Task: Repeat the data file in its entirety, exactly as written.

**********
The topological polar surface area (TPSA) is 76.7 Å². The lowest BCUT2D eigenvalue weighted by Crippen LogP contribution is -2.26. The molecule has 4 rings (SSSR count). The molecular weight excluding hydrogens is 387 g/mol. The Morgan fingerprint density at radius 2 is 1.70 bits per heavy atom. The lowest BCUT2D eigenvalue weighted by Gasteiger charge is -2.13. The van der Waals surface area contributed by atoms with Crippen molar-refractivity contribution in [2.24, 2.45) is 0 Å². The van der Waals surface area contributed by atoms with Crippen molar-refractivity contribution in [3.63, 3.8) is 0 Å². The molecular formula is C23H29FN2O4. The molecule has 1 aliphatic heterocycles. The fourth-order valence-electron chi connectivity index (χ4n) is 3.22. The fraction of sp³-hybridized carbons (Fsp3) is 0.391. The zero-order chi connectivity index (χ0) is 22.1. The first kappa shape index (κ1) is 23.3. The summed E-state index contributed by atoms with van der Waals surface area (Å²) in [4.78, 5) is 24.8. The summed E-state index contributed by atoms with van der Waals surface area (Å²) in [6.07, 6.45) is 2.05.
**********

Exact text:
The topological polar surface area (TPSA) is 76.7 Å². The lowest BCUT2D eigenvalue weighted by Crippen LogP contribution is -2.26. The molecule has 4 rings (SSSR count). The molecular weight excluding hydrogens is 387 g/mol. The Morgan fingerprint density at radius 2 is 1.70 bits per heavy atom. The lowest BCUT2D eigenvalue weighted by Gasteiger charge is -2.13. The van der Waals surface area contributed by atoms with Crippen molar-refractivity contribution in [2.24, 2.45) is 0 Å². The van der Waals surface area contributed by atoms with Crippen molar-refractivity contribution in [3.63, 3.8) is 0 Å². The molecular formula is C23H29FN2O4. The molecule has 1 aliphatic heterocycles. The fourth-order valence-electron chi connectivity index (χ4n) is 3.22. The fraction of sp³-hybridized carbons (Fsp3) is 0.391. The zero-order chi connectivity index (χ0) is 22.1. The first kappa shape index (κ1) is 23.3. The summed E-state index contributed by atoms with van der Waals surface area (Å²) in [4.78, 5) is 24.8. The summed E-state index contributed by atoms with van der Waals surface area (Å²) in [6.07, 6.45) is 2.05.